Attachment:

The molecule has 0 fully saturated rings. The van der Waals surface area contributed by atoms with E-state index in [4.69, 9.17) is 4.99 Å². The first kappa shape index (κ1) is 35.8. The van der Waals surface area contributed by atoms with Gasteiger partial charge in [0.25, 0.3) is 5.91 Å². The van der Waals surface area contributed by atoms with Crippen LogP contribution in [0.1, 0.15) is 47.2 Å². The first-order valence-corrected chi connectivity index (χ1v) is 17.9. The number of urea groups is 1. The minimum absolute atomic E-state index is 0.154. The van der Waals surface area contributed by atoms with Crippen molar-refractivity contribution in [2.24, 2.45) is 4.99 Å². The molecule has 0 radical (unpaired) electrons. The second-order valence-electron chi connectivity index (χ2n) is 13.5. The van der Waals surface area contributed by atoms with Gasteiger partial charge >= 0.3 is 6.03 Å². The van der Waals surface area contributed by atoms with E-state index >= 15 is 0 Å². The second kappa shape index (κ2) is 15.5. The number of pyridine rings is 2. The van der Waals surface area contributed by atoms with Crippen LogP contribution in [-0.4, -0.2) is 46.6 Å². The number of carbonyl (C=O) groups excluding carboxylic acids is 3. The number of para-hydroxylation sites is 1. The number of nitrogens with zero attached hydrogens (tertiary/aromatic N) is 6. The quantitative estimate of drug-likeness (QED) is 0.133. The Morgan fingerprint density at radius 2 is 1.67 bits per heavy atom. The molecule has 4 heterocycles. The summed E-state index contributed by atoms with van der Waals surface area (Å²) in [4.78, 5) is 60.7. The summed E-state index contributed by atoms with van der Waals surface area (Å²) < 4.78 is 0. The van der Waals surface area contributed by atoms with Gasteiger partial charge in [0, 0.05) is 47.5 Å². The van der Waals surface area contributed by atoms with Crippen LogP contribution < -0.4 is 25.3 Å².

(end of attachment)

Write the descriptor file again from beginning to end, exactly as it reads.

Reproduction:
The molecule has 0 fully saturated rings. The van der Waals surface area contributed by atoms with E-state index in [4.69, 9.17) is 4.99 Å². The first kappa shape index (κ1) is 35.8. The van der Waals surface area contributed by atoms with Gasteiger partial charge in [0.25, 0.3) is 5.91 Å². The van der Waals surface area contributed by atoms with Crippen LogP contribution in [0.1, 0.15) is 47.2 Å². The first-order valence-corrected chi connectivity index (χ1v) is 17.9. The number of urea groups is 1. The minimum absolute atomic E-state index is 0.154. The van der Waals surface area contributed by atoms with Crippen molar-refractivity contribution in [2.24, 2.45) is 4.99 Å². The molecule has 0 radical (unpaired) electrons. The second-order valence-electron chi connectivity index (χ2n) is 13.5. The van der Waals surface area contributed by atoms with Gasteiger partial charge >= 0.3 is 6.03 Å². The van der Waals surface area contributed by atoms with E-state index >= 15 is 0 Å². The second kappa shape index (κ2) is 15.5. The number of pyridine rings is 2. The van der Waals surface area contributed by atoms with Crippen LogP contribution in [-0.4, -0.2) is 46.6 Å². The number of carbonyl (C=O) groups excluding carboxylic acids is 3. The number of para-hydroxylation sites is 1. The number of nitrogens with zero attached hydrogens (tertiary/aromatic N) is 6. The quantitative estimate of drug-likeness (QED) is 0.133. The Morgan fingerprint density at radius 2 is 1.67 bits per heavy atom. The molecule has 4 heterocycles. The summed E-state index contributed by atoms with van der Waals surface area (Å²) in [4.78, 5) is 60.7. The summed E-state index contributed by atoms with van der Waals surface area (Å²) < 4.78 is 0. The van der Waals surface area contributed by atoms with Gasteiger partial charge in [0, 0.05) is 47.5 Å². The van der Waals surface area contributed by atoms with Crippen LogP contribution < -0.4 is 25.3 Å².